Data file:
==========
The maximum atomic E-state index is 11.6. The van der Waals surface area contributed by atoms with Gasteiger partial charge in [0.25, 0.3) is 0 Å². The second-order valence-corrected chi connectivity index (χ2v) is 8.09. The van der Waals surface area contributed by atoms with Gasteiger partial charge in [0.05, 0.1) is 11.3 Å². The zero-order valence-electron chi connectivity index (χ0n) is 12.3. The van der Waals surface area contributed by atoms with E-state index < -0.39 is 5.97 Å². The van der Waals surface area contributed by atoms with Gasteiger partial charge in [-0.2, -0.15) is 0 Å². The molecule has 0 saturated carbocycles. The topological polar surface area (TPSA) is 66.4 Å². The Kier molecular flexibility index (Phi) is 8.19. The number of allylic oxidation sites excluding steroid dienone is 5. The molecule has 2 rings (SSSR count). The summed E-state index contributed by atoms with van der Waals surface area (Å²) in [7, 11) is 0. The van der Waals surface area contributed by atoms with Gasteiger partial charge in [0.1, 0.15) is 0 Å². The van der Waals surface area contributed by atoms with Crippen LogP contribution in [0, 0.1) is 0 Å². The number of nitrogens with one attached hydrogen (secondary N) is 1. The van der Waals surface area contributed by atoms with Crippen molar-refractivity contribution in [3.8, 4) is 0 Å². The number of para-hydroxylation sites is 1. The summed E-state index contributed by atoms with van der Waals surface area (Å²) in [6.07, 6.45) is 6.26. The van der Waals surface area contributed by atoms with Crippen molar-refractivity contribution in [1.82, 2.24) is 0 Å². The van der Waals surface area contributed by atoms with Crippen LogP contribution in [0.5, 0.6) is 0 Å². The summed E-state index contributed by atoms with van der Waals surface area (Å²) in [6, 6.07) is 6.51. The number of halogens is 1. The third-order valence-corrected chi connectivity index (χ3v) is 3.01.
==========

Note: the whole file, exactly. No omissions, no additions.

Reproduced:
The maximum atomic E-state index is 11.6. The van der Waals surface area contributed by atoms with Gasteiger partial charge in [0.25, 0.3) is 0 Å². The second-order valence-corrected chi connectivity index (χ2v) is 8.09. The van der Waals surface area contributed by atoms with Gasteiger partial charge in [0.05, 0.1) is 11.3 Å². The zero-order valence-electron chi connectivity index (χ0n) is 12.3. The van der Waals surface area contributed by atoms with E-state index < -0.39 is 5.97 Å². The van der Waals surface area contributed by atoms with Gasteiger partial charge in [-0.2, -0.15) is 0 Å². The molecule has 0 saturated carbocycles. The topological polar surface area (TPSA) is 66.4 Å². The Kier molecular flexibility index (Phi) is 8.19. The number of allylic oxidation sites excluding steroid dienone is 5. The molecule has 2 rings (SSSR count). The summed E-state index contributed by atoms with van der Waals surface area (Å²) in [7, 11) is 0. The van der Waals surface area contributed by atoms with Gasteiger partial charge in [0.1, 0.15) is 0 Å². The van der Waals surface area contributed by atoms with Crippen LogP contribution in [0, 0.1) is 0 Å². The number of nitrogens with one attached hydrogen (secondary N) is 1. The van der Waals surface area contributed by atoms with Crippen molar-refractivity contribution in [3.8, 4) is 0 Å². The number of para-hydroxylation sites is 1. The summed E-state index contributed by atoms with van der Waals surface area (Å²) in [6.07, 6.45) is 6.26. The van der Waals surface area contributed by atoms with Crippen molar-refractivity contribution in [1.82, 2.24) is 0 Å². The van der Waals surface area contributed by atoms with Crippen LogP contribution in [0.5, 0.6) is 0 Å². The summed E-state index contributed by atoms with van der Waals surface area (Å²) in [6, 6.07) is 6.51. The number of halogens is 1. The third-order valence-corrected chi connectivity index (χ3v) is 3.01.